Since chemicals have to be examined on an individual basis, “even chemicals internationally recognized as some of the most problematic — because they are toxic and build up in the environment and our bodies — will be stuck in the same traffic jam to nowhere with all the other chemicals,” said NRDC writer Daniel Rosenberg. “The House bill makes this even worse by making it harder for EPA to regulate chemicals if they are in ‘articles’ — so keeping these chemicals out of things like furniture and carpets would face a new hurdle.”

The nonprofit Safer Chemicals Healthy Families coalition says the proposed Act is “undermining public health and safety in the name of reform,” that it “undermines restrictions on toxic chemicals in consumer products,” and hides safety information from the public and restricts states’ health rights.

Manufacturers are in support of the TSCA modernization bills, saying they will create jobs.

“We believe the draft Chemicals in Commerce Act will provide EPA the ability to more effectively protect the public and environment from harmful chemical substances, while providing industry a clearer and more consistent regulatory roadmap at the federal level,” says Jennifer Thomas, spokeswoman for the Alliance of Automobile Manufacturers.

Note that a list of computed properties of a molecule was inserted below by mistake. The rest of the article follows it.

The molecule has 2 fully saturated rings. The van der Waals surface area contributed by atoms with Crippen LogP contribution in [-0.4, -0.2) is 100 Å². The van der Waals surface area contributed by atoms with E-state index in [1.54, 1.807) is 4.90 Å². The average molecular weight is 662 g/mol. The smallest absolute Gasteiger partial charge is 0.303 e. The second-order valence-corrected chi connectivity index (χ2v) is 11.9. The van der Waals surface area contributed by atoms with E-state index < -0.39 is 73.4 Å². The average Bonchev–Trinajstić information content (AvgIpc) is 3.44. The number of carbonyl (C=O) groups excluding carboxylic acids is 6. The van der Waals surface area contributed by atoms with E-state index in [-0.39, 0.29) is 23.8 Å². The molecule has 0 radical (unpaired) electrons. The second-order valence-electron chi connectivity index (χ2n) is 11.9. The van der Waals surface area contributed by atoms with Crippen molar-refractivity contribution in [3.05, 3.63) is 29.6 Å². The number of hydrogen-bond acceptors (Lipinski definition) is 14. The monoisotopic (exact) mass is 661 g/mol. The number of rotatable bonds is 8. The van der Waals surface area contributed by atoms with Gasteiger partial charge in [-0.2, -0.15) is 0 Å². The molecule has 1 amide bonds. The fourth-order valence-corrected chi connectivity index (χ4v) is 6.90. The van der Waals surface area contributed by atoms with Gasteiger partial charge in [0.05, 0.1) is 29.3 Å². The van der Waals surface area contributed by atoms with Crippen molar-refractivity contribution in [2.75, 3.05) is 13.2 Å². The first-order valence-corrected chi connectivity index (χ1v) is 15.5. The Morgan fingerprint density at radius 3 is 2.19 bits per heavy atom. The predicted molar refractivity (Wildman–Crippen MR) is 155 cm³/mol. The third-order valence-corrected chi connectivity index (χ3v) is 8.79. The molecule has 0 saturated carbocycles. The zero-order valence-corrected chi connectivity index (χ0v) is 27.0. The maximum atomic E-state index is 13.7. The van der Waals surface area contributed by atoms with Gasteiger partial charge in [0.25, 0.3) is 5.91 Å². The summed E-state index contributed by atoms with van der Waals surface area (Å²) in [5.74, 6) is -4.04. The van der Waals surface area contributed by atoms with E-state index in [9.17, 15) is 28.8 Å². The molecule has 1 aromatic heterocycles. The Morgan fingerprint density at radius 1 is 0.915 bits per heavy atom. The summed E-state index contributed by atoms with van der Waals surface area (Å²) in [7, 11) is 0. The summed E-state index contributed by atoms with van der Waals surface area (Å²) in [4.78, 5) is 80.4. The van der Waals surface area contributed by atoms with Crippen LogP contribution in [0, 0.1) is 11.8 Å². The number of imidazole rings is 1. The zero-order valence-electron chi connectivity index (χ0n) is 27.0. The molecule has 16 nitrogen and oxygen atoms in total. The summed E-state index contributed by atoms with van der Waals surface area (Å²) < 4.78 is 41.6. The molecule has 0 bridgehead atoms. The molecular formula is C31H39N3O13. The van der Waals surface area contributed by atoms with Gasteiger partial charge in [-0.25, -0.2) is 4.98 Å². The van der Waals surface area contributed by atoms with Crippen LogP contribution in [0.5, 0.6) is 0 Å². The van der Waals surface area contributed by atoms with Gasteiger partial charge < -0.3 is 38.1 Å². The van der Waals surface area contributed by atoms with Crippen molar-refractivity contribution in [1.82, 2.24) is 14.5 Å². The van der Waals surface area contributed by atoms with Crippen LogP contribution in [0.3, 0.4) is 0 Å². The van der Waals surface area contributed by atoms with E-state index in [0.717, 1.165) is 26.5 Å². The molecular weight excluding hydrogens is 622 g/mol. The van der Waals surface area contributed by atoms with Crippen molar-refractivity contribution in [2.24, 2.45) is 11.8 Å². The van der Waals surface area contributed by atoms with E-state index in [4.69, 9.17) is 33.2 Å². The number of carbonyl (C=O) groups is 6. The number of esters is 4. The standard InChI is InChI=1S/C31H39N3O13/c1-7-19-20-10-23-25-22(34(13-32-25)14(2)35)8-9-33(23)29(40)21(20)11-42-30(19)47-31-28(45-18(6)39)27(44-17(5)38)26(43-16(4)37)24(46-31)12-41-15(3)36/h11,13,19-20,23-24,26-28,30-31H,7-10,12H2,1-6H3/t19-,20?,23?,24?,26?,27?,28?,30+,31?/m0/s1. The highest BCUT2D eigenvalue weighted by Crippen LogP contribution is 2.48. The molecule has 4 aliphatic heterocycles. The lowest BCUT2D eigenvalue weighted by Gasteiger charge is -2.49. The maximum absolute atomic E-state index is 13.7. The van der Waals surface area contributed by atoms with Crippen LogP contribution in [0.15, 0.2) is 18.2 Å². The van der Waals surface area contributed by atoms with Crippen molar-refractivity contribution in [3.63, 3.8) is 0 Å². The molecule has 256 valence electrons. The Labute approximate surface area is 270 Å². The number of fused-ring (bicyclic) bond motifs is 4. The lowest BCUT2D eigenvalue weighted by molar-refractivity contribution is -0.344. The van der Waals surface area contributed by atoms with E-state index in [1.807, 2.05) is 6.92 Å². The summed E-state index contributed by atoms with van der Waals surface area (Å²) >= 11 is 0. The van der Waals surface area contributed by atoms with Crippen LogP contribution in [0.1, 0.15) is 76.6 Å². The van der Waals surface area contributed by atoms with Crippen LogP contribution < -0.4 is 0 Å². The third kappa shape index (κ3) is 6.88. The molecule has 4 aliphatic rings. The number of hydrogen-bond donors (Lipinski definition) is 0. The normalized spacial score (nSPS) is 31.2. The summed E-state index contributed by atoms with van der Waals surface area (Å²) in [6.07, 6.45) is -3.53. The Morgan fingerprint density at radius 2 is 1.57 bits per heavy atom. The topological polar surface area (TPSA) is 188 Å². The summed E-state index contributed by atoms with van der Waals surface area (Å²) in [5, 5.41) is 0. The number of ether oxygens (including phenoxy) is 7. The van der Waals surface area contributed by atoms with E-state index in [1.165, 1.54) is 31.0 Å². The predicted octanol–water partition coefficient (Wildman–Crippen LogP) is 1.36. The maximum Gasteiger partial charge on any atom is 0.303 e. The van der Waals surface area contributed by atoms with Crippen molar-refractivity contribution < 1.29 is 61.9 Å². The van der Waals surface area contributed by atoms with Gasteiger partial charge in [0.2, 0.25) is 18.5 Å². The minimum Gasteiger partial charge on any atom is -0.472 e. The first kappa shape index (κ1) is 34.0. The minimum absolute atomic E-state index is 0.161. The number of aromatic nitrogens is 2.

James Stem, a spokesman for the Sheet Metal, Air, Rail, and Transportation Union, believes the bill will improve the U.S.’s manufacturing processes as well as create jobs.

“Modernizing TSCA takes on new urgency as our American chemical industry prepares to make major investments in U.S. production facilities in the wake of the natural gas boom,” Stem says. “We support reform that will achieve the following goals: strengthen our chemical safety law to protect human health and the environment; restore public confidence about the safety of chemicals in commerce; and help the U.S. chemical industry innovate and grow, providing good jobs.”

Earth Justice and Sierra Club’s opposing letter, “Please Stand Behind Real TSCA Reform!,” points out that TSCA is three decades old and approved 80,000 untested chemicals that are now linked to illnesses including eating disorders, learning disabilities, diabetes and cancer for household use.

It calls for action specific to the vulnerable citizens who are exposed to such chemicals in their environment such as pregnant women, children and the working class.

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by: COURTESY OF WILLAMETTE PARTNERSHIP - The new Honoring Our Rivers student art and writing anthology will be released April 19. Students will read from the anthology May 4 at Powells City of Books. This is the cover of the 2013 anthology.Honoring Our Rivers anthology release